A report today in The Huffington Post that the AARP is organizing a “salon” dominated by supporters of cuts to Social Security benefits—as part of a larger “listening tour”—has advocates for preserving Social Security hopping mad.
Apparently, the AARP has not learned any lessons from the last time it played footsie with the forces pushing for Social Security cuts. That was in June 2011 when the Wall Street Journal reported that the AARP was “dropping its longstanding opposition to cutting Social Security benefits.” In response, Eric Kingson, the co-director of Social Security Works, announced that he was joining the hundreds upon hundreds of AARP members who burned their membership cards in response.
AARP responded to the firestorm by saying it was just trying to open a dialogue, not throw its weight behind conservative efforts to cut Social Security and Medicare.
That remains its argument now, according to The Huffington Post story.
“AARP is not pursuing any closed-door deals or grand bargains,” said an AARP spokeswoman. “Our main focus is hearing from our members, and all Americans, what they think about ways to strengthen Social Security and Medicare. That’s precisely why we’re launching ‘You’ve Earned a Say.’ We are interested in hearing from all sides and having civil discourse on these issues.”
Nonetheless, there is a closed-door discussion just a short walk from the Capitol at the home of Robert Raben, a Washington lobbyist whose client list includes a mix of progressive groups and corporations. The guest list, HuffPo reported, “includes a gallery of powerful Washington establishment figures who are on record favoring cuts to Social Security and Medicare. The only firm opponent of Social Security or Medicare benefit cuts on the list, the Economic Policy Institute’s Larry Mishel, said he wasn’t planning to go and wasn’t sure why he was listed as a featured guest.”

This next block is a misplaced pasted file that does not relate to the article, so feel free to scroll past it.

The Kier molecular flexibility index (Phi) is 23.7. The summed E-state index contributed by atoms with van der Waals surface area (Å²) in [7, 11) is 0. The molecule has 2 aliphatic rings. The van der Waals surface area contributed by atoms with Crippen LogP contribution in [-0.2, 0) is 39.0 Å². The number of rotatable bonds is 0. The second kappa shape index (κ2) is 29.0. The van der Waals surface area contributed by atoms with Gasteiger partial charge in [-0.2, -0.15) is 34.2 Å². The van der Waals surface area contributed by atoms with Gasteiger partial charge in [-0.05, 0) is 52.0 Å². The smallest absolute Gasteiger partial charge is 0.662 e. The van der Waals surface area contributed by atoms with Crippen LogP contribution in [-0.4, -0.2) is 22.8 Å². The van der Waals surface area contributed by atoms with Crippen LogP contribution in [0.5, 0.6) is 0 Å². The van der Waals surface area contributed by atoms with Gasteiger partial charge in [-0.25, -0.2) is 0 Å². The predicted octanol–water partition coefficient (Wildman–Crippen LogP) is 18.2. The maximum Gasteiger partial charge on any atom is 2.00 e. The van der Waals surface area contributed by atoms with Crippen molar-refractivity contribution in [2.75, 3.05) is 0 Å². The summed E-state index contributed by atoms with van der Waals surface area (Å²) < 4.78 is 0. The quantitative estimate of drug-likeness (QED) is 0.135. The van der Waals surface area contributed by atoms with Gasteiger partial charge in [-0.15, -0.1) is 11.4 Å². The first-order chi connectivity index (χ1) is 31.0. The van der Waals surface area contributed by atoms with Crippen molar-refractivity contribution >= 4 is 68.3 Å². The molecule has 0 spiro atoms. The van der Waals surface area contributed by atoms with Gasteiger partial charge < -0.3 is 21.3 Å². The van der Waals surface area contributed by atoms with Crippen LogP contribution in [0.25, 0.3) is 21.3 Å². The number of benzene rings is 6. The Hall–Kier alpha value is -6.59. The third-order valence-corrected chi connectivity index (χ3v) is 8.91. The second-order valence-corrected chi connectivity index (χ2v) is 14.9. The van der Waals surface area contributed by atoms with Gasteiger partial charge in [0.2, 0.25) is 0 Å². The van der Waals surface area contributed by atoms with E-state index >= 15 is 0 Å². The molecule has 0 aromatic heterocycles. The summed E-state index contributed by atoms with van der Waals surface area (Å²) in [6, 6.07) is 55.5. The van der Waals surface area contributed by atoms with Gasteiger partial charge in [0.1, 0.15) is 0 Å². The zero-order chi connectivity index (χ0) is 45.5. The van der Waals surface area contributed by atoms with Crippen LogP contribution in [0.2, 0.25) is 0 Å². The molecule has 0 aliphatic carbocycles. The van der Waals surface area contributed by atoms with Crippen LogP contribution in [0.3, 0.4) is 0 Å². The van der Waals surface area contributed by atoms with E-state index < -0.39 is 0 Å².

Here’s a message from one AARP member: You’ve done enough listening. For years now, we’ve had a “debate” about how to make Social Security sustainable for the next 75 years. One side of that debate is using fear-mongering and deception to make the case for dismantling a public vehicle for economic security that many of the people on that side of the debate never believed should exist to begin with. Their dream remains replacing Social Security with a private insurance system that would be a playground for the same Wall Street gamblers and predators whose behavior trashed the value of our 401(k)s during the 2008 financial crash.
The other side has consistently spoken the plain truth: Social Security is not in crisis, and the long-term liquidity issues that do indeed need to be addressed are not because benefits are too generous. In fact, they are not generous enough. We should strengthen Social Security, and a simple step we could take today is to lift the payroll tax cap, so that people earning six- and seven-figure incomes can pay more of their fair share into the system.
If AARP wanted to launch a tour, it would do well to tour the country building support for such steps as lifting the payroll cap and ensuring that benefits keep pace with the housing, medical and food costs seniors actually experience. We will hear plenty from people such as Rep. Paul Ryan, the Republican who is chairman of the House Budget Committee who last year called for turning Medicare into a private insurance voucher program and who supports privatizing Social Security as well. But, to be blunt, the advocates for dismantling Social Security or weakening its ability to support the people who depend on it have had their say. And a majority of Americans have time and again rendered their verdict against their toxic prescriptions.
What we’ve earned is not more of their talk. We need organizations like the AARP to lead on strengthening Social Security—or else get out of the way.